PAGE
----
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The Final Call: Redlining’s legacy endures as 45 million Americans breathe polluted air: Study

The Final Call, March 23, 2022, Redlining’s legacy endures as 45 million Americans breathe polluted air: Study

More than half a century after the official end of discriminatory redlining, 45 million people across the United States—overwhelmingly in communities of color—are exposed to elevated levels of illness-inducing air pollution, a study published March 9 affirmed.

Although redlining officially ended following passage of the Fair Housing Act in 1968, studies have shown the policy persists in practice in scores of metropolitan areas across the nation. Additionally, communities that were redlined remain predominantly minority and low-income today. A 2015 study by the National Community Reinvestment Coalition found that in Baltimore, race–and not economic status—was the most important factor in mortgage lending. Formerly redlined communities also face greater climate-related risks.

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Redlining and Neighborhood Health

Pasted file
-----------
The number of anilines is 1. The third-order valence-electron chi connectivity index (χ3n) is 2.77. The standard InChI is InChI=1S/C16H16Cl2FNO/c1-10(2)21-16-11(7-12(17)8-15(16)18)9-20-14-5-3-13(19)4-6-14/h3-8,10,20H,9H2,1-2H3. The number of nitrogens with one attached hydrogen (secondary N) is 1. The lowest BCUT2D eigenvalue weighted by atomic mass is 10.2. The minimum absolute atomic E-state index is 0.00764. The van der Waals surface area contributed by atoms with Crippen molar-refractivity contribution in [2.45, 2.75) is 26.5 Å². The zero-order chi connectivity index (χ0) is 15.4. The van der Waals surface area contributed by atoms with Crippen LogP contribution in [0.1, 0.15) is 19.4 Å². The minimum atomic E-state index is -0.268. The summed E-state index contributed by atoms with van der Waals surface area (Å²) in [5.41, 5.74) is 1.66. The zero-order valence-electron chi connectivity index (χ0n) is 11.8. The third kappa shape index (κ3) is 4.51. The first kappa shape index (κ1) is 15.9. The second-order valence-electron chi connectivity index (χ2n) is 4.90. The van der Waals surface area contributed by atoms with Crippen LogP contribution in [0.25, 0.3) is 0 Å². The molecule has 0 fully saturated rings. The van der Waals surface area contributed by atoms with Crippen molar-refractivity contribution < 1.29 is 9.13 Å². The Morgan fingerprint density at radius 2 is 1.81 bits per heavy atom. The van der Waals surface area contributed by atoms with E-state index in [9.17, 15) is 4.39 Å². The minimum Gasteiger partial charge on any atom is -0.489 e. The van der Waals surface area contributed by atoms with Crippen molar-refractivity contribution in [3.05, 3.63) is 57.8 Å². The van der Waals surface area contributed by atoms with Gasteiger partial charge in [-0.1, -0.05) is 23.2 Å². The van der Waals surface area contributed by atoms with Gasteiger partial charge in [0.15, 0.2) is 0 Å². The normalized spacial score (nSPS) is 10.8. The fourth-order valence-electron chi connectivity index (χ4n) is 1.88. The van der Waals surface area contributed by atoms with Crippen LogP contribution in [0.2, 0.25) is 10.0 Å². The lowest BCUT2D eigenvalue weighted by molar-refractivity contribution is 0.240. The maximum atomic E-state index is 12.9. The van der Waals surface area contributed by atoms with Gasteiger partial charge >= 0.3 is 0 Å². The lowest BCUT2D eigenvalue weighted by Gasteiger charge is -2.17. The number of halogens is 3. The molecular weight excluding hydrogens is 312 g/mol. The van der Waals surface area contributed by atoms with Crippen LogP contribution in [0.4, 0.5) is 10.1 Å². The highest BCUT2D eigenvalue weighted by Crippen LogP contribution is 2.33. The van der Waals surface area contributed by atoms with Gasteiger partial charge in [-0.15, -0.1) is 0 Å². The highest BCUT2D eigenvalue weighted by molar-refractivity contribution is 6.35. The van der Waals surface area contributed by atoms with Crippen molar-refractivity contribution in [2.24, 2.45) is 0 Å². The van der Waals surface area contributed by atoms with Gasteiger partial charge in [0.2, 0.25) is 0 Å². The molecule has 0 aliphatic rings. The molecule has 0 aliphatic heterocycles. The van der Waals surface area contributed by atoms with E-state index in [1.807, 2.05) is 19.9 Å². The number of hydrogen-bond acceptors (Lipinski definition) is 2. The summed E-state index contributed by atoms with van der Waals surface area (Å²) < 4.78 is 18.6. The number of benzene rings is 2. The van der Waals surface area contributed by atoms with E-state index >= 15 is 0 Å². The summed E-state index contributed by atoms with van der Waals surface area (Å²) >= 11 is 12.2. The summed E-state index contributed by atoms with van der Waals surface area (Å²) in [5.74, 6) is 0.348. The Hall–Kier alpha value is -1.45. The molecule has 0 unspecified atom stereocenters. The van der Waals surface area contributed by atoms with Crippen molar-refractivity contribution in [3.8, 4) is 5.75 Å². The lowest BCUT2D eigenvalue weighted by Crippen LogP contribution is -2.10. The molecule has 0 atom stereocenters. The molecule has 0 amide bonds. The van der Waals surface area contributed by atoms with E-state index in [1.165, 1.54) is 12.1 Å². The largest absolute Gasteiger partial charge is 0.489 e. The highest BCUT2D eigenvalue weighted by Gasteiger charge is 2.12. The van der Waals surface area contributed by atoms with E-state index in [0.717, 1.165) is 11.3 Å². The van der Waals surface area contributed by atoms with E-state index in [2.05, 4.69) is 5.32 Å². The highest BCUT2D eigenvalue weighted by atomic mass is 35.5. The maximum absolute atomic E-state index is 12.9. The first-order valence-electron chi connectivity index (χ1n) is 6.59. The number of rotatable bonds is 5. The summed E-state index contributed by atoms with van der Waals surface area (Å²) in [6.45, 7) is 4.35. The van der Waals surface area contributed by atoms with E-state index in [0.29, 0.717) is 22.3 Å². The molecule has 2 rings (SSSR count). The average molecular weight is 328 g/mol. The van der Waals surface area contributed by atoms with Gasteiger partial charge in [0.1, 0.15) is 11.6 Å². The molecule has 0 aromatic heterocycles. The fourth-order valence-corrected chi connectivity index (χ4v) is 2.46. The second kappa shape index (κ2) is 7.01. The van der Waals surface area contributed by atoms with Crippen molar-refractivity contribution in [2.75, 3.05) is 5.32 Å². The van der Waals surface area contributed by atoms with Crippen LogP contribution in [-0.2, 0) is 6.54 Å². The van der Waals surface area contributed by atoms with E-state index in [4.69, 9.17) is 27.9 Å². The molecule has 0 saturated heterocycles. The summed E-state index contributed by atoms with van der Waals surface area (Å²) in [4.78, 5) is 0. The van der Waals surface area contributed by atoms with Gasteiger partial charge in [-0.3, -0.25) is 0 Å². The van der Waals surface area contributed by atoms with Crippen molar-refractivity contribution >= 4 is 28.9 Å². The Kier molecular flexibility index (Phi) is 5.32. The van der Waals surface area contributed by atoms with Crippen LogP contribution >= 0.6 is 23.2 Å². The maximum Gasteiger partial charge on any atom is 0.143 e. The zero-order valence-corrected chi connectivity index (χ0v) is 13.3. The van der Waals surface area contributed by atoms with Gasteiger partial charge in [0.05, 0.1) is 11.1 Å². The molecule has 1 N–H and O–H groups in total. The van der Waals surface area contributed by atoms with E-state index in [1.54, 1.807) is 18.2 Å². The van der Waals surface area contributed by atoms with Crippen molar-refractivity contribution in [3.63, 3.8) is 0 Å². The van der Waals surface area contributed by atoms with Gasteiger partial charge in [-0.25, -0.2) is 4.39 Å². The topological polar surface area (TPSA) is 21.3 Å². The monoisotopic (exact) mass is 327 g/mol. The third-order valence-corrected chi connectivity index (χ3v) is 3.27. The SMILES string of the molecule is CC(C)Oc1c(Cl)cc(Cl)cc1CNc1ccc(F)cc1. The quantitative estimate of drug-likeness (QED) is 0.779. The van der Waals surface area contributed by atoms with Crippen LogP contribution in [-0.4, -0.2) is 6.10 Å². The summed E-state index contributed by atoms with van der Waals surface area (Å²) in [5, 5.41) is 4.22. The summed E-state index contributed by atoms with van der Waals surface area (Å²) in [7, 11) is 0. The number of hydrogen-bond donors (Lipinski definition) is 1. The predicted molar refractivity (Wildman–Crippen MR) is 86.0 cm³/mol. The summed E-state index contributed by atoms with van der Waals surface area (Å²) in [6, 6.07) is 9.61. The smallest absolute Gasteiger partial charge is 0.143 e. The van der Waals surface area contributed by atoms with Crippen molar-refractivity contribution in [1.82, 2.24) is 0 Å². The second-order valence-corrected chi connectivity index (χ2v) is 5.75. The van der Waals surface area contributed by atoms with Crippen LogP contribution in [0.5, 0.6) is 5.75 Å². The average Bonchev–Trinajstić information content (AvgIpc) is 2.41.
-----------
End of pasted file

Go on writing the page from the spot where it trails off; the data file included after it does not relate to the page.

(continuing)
Before the pandemic devastated minority communities, banks and government officials starved them of capital.

Lower-income and minority neighborhoods that were intentionally cut off from lending and investment decades ago today suffer not only from reduced wealth and greater poverty, but from lower life expectancy and higher prevalence of chronic diseases that are risk factors for poor outcomes from COVID-19, a new study shows.

The new study, from the National Community Reinvestment Coalition (NCRC) with researchers from the University of Wisconsin–Milwaukee Joseph J. Zilber School of Public Health and the University of Richmond’s Digital Scholarship Lab, compared 1930’s maps of government-sanctioned lending discrimination zones with current census and public health data.

Table of Content

  • Executive Summary
  • Introduction
  • Redlining, the HOLC Maps and Segregation
  • Segregation, Public Health and COVID-19
  • Methods
  • Results
  • Discussion
  • Conclusion and Policy Recommendations
  • Citations
  • Appendix

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